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Hard-Wired to be Egotists

December 2, 2013, 6:23 PM
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We want to see ourselves in a positive light so we see our own ideas as more important than the ideas of others.  We notice our own work. We don’t notice the work of others.   

Here's another example. People are good at noticing that conflicts of interest exist in the world, but when they are the one that has the conflict of interest they basically believe that they’re immune. They believe that they’re immune because they’re honest people.  But the problem is that when people have a desire to see the world in a certain way that often blinds them from evidence that would be inconsistent with the preference that they hold.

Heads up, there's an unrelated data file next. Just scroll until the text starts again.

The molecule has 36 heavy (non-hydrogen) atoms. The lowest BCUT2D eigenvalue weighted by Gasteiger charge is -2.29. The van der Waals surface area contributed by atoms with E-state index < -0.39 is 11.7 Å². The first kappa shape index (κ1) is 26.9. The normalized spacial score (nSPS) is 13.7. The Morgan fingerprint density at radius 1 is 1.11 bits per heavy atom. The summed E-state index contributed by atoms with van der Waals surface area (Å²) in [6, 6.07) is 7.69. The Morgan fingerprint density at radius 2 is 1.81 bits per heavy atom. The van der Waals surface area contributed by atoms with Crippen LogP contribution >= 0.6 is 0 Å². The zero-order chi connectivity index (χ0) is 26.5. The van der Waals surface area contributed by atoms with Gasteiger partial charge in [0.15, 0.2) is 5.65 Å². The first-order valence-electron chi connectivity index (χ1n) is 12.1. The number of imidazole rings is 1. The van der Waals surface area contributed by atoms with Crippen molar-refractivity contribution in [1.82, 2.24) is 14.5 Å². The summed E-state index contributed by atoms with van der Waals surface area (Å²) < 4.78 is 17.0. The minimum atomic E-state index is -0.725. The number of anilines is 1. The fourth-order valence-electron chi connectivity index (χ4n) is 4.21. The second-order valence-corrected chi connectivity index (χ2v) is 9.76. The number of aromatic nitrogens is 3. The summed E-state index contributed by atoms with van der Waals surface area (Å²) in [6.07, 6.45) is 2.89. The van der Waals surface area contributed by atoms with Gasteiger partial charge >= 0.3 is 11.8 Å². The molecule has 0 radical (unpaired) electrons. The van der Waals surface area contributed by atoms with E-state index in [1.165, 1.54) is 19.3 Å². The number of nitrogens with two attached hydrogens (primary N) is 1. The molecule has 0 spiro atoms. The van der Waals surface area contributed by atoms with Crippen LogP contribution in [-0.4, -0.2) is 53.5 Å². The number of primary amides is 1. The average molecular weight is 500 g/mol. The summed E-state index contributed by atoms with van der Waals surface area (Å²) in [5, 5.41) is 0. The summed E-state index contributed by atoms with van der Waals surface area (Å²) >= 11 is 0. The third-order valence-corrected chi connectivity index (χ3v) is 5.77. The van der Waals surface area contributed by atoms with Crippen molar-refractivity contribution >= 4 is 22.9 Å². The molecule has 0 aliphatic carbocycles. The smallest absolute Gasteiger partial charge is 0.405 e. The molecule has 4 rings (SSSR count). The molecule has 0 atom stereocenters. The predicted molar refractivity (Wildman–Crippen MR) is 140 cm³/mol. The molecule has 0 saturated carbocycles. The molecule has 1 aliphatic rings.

So the doctor who is working with a pharmaceutical firm comes to honestly believe that the drug from the pharmaceutical firm that he or she is connected to is better than the competitor.  And it’s not that they are intentionally acting against the interest of their patient, rather that they have a systematic belief that leaves them to be affected by their conflict of interest. 

In Their Own Words is recorded in Big Think's studio.

Image courtesy of Shutterstock

 

 

Hard-Wired to be Egotists

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